Towards the end of the book comes a chapter entitled 'For your Corner Cupboard'. Old ideas are often the cheapest and work the best. Here are a couple that are worth trying:
Medicinal Jam:
1 lb prunes
1 lb raisins
1 lb Demerara sugar
4 oz whole almonds
1 pint water
Chop the fruit finely with the almonds (this could nowadays be done in a food processor). Put into a bowl with the water and soak overnight. Next day put this mixture and liquid into a pan, add the sugar, bring to the boil, lower the heat to medium low and cook for half an hour. Pour into hot jars and seal immediately. This jam is delicious on brown bread, and a milk natural laxative for children.

Buttercup Ointment:
put half a pound of pure vaseline into a pan with as many buttercup flowers (without the stems) as can possibly be pressed into it. Allow to simmer (but not boil) for 45 minutes. While still hot, strain through muslin into small pots. It is ready for use when cold and very good for all skin troubles.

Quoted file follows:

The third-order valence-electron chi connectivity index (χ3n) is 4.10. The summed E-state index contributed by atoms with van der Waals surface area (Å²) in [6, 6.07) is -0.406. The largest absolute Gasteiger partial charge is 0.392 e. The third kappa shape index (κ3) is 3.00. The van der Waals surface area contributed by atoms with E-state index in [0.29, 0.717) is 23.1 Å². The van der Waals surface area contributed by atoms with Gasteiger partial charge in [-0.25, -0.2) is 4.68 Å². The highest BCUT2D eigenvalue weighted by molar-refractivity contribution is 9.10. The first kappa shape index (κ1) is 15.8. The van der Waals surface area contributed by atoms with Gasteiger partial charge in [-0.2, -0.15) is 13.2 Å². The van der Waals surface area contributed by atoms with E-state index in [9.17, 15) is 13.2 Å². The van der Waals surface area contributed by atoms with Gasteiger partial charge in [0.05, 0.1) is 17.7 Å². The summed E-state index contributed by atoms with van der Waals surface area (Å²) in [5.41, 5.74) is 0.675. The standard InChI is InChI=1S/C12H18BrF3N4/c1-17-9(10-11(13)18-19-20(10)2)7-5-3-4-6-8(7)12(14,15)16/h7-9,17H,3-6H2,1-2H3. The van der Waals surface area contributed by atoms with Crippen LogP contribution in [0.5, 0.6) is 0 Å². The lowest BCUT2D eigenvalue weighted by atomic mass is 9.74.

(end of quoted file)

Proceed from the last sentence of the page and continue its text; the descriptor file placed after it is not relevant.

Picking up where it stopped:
Another old recipe, this time from a different book, but seasonal so thought it worth including.
Gooseberry Chutney: makes about 4 lb
3 lb gooseberries, topped and tailed
8 oz onions, finely chopped
12 oz raisins or dates (or mixture) chopped
1 tblsp salt
1 tblsp ground ginger
1 tsp mixed spices (they may mean allspice)
1 pint white vinegar
8 oz sugar
Put the gooseberries and onions in a large heavy pan with just enough water to prevent them scorching as they cook. Bring to the boil, then simmer for 20 minutes or until the fruit and onions are really soft and pulpy. Stir often to prevent them sticking to the pan.
Add the dried fruit, salt, spices and half the vinegar and cook on for a further 20 minutes until quite thick. Add the sugar and the remaining vinegar, heat gently, stirring to dissolve the sugar then simmer for another 20 minutes, stirring from time to time. By then the mixture should be thick enough to leave a path when the woodens spoon is drawn across the bottom of the pan. Pot and seal in the usual way. Leave to mature for a month before eating.